Monday, October 12, 2009

Chapter One--page 6

That is what made our decision to throw away his stuff so horrible. If Daddy could see what we were doing he would have been rolling over (more like spinning) in his grave.

Most children find contentment in fulfilling their parents' final requests as one last act of honor and obedience. Two of my childhood friends went to great pains to scatter the ashes of their dad, Doc, who was an avid fisherman, in all the places he had loved. Some of Doc went into a swath of irises in the cow pasture above his favorite bass pond. A bit of him ended up in a wildflower meadow on the shore of a special brook trout lake, and just a pinch went into his late wife's rose garden. Even though they had not hiked the trail in over twenty-five years, the girls even made a special memorial hike up to a wilderness area to scatter his remains where the family had backpacked every Summer while they were growing up. They felt peace and joy at knowing that Doc's body would eventually become an organic part of the nature that he so loved. My friend even chuckled at the irony that, if a little of Doc washed into the lake, the fishies might get the last word and nibble on him.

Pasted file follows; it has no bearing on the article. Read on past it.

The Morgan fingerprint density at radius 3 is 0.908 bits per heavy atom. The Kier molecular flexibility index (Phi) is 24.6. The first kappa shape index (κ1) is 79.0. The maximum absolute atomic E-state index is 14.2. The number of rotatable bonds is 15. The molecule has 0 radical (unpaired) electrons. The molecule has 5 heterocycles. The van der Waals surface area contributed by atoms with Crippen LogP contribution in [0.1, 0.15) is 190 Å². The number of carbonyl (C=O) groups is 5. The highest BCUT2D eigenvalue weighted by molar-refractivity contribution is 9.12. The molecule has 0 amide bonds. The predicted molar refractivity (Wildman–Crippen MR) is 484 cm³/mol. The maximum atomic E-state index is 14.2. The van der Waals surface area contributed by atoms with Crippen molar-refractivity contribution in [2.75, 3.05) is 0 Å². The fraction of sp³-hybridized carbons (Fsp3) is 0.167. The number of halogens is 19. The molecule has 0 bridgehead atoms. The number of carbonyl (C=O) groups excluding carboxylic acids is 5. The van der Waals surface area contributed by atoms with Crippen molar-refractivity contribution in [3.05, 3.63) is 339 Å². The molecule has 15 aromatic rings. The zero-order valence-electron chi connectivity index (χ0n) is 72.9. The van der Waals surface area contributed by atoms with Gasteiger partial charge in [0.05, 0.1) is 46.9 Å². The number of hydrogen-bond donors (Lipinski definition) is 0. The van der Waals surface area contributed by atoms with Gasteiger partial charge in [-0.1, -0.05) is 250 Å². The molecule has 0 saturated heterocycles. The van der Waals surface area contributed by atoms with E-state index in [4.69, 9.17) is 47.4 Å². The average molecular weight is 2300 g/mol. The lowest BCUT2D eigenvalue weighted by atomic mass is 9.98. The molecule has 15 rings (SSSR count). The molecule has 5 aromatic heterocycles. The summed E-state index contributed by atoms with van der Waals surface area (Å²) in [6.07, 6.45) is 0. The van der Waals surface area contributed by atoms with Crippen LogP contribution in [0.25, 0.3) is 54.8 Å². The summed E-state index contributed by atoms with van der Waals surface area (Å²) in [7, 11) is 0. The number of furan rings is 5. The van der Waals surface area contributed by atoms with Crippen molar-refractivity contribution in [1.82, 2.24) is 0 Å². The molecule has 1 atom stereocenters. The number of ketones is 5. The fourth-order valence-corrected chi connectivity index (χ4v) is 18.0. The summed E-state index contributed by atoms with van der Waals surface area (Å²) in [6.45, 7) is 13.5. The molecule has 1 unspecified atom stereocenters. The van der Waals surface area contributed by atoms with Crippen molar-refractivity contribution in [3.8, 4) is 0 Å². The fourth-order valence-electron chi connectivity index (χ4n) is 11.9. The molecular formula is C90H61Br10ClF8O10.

My siblings and I found no such contentment. A combination of circumstances mixed with the daunting reality of his junk had forced our hands to do exactly the opposite of what we knew Daddy would have wanted. Clark and I had moved hours away to opposite corners of the state, and RoxAnne lived halfway across the country. Poor George, who lived only a few miles away, could not, and should not, have had to handle it on his own. As now the four legal owners of the property, we each had to agree to the terms of sale and sign a contract with the realtor. Thanksgiving weekend was the only time all four of us could take time off work. In the three months between Daddy's death and this weekend when we were legally free to deal with his property, thieves had stolen most anything that they believed could be sold. Even if we had the heart to let strangers rummage through everything to pay a quarter here and a dime there for the remaining clutter at a yard sale, we simply did not have the time to organize one. We salvaged what sentimental treasures we could, borrowed my uncle's front end loader, and used it to shovel everything into a 47 yard dumpster.

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